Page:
Community of Goods
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Whether it is Lawful for a Man to Possess a Thing as his Own?
... Now according to the natural law all things are common property: and the
possession of property is contrary to this community of goods. ...
/...// theologica/whether it is lawful for 5.htm

Whether Two Species of Justice are Suitably Assigned, viz. ...
... Now it is hurtful to the common good of the many, if the goods of the community
are distributed among many, both because the goods of the community would be ...
/.../aquinas/summa theologica/whether two species of justice.htm

Of the Precepts of Plato, and Censures of the Same.
... For the ownership of property contains the material both of vices and of virtues,
but a community of goods contains nothing else than the licentiousness of ...
/.../lactantius/the divine institutes/chap xxii of the precepts of.htm

Peter's First Sermon
... The so- called community of goods was not imposed by commandment, as is plain from
Peter's recognition of Ananias' right to do as he chose with his property. ...
/.../maclaren/expositions of holy scripture the acts/peters first sermon.htm

Still Another Triplet
... There is no trace in the Pauline Epistles of the community of goods which for a
short time prevailed in the Church of Jerusalem and which was one of the causes ...
/.../maclaren/romans corinthians to ii corinthians chap v/still another triplet.htm

The Progress of the Gospel from the Death of Christ to the Death ...
... Still, even at this period, the principle of a community of goods was not carried
out into universal operation; for the foreign Jews who were now converted to ...
/.../ ancient church/chapter iv the progress of.htm

On the Fast of the Seventh Month, iii .
... make their common supplications [1191] ? IV. Community of goods and of
actions is most precious in God's sight. It is a great and ...
/.../leo/writings of leo the great/sermon lxxxviii on the fast.htm

Whether Temporal Goods Should be Foregone on Account of Scandal?
... are consigned to us to take care of them for someone else; thus the goods of the
Church are consigned to prelates, and the goods of the community are entrusted ...
/.../aquinas/summa theologica/whether temporal goods should be.htm

The Preachings on the Lake.
... The community of goods was for some time the rule in the new society.[1] Covetousness
was the cardinal sin.[2] Now it must be remarked that the sin of ...
/...// life of jesus/chapter x the preachings on.htm

The Church of Jerusalem and the Labors of Peter.
... of God, members of one body under one head, Jesus Christ; and this fraternal unity
expressed itself even in a voluntary community of goods"an anticipation ...
/.../schaff/history of the christian church volume i/section 25 the church of.htm

International Standard Bible Encyclopedia
Community of Goods


ko-mu'-ni-ti, (hapanta koina eichon, literally, "They had all things (in) common"): In Acts 2:44, it is said that, in the infant church at Jerusalem, "all that believed were together, and had all things common," and (Acts 4:34) "as many as were possessors of lands or houses sold them, and brought the prices of the things that were sold, and laid them at the apostles' feet." The inference from this, that there was an absolute disposal of all the property of all the members of the church, and that its proceeds were contributed to a common fund, has been disputed upon the ground that the example of Barnabas in selling "a field" for this purpose (Acts 4:37) would not have been mentioned, if this had been the universal rule. The thought conveyed is that all believers in that church held their property as a trust from the Lord, for the benefit of the entire brotherhood, and, as there was need, did as Barnabas.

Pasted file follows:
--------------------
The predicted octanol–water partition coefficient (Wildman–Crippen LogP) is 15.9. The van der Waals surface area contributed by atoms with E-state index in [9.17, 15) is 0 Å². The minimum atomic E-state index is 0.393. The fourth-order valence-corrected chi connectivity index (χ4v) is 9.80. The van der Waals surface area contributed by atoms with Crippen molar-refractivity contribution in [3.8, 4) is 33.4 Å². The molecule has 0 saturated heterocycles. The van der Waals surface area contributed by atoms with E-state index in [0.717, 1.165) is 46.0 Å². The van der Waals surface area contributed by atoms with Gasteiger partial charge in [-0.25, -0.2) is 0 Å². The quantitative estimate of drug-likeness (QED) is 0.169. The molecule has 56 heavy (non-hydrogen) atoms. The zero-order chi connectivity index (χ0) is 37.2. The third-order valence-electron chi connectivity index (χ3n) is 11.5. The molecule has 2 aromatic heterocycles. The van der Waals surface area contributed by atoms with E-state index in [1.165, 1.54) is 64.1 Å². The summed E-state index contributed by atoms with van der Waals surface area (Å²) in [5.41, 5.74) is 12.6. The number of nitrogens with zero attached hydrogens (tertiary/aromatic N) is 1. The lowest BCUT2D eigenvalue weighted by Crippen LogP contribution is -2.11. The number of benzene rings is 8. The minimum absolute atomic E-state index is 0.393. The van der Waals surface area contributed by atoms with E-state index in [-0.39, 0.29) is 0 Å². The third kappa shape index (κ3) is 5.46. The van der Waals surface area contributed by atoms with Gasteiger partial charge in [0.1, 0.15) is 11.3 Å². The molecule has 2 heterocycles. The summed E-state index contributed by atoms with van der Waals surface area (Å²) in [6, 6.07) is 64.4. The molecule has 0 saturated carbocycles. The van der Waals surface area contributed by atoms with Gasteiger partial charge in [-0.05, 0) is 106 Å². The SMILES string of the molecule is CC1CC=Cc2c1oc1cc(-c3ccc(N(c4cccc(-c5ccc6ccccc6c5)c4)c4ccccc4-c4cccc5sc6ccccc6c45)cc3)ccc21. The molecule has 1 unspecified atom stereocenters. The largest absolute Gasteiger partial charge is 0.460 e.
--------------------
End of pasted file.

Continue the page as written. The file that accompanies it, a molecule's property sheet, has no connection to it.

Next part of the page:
No commandment, of which record has been preserved, prescribed any such course. It came from the spontaneous impulse of the sense of brotherhood in Christ, when the band of disciples was still small, making them in a sense one family, and under the external constraint of extreme want and persecution. So much there was, that they realized, under such conditions they had in common, that they were ready to extend this to all things. It was, in a sense, a continuance of the practice of a common purse in the band of immediate followers of our Lord during his ministry. The penalty inflicted on Ananias and Sapphira was not for any failure to comply fully with this custom, but because this freedom which they possessed (Acts 5:4) they falsely professed to have renounced, thus receiving in the estimation of their brethren a credit that was not their due. This custom did not last long. It was possible only within a limited circle, and under very peculiar circumstances. The New Testament recognizes the right of individual property and makes no effort to remove the differences that exist among believers themselves. The community of goods which it renders possible is spiritual (1 Corinthians 3:21 f), and not one of visible and external things. With respect to the latter, it enjoins upon the Christian, as a steward of God, the possession and administration of property for the progress of the kingdom of God, and the highest interests of men. The spirit of Acts 4:34 is always to pervade the association of believers as a true Christian community. Meyer, on the above passage, has suggested that it is not unlikely that the well-known poverty of the church at Jerusalem, and its long dependence upon the alms of other churches, may be connected with this early communistic practice, which, however justifiable and commendable at the time, bore its inevitable fruits in a subsequent season of great scarcity and lack of employment.

H. E. Jacobs



Community of Goods

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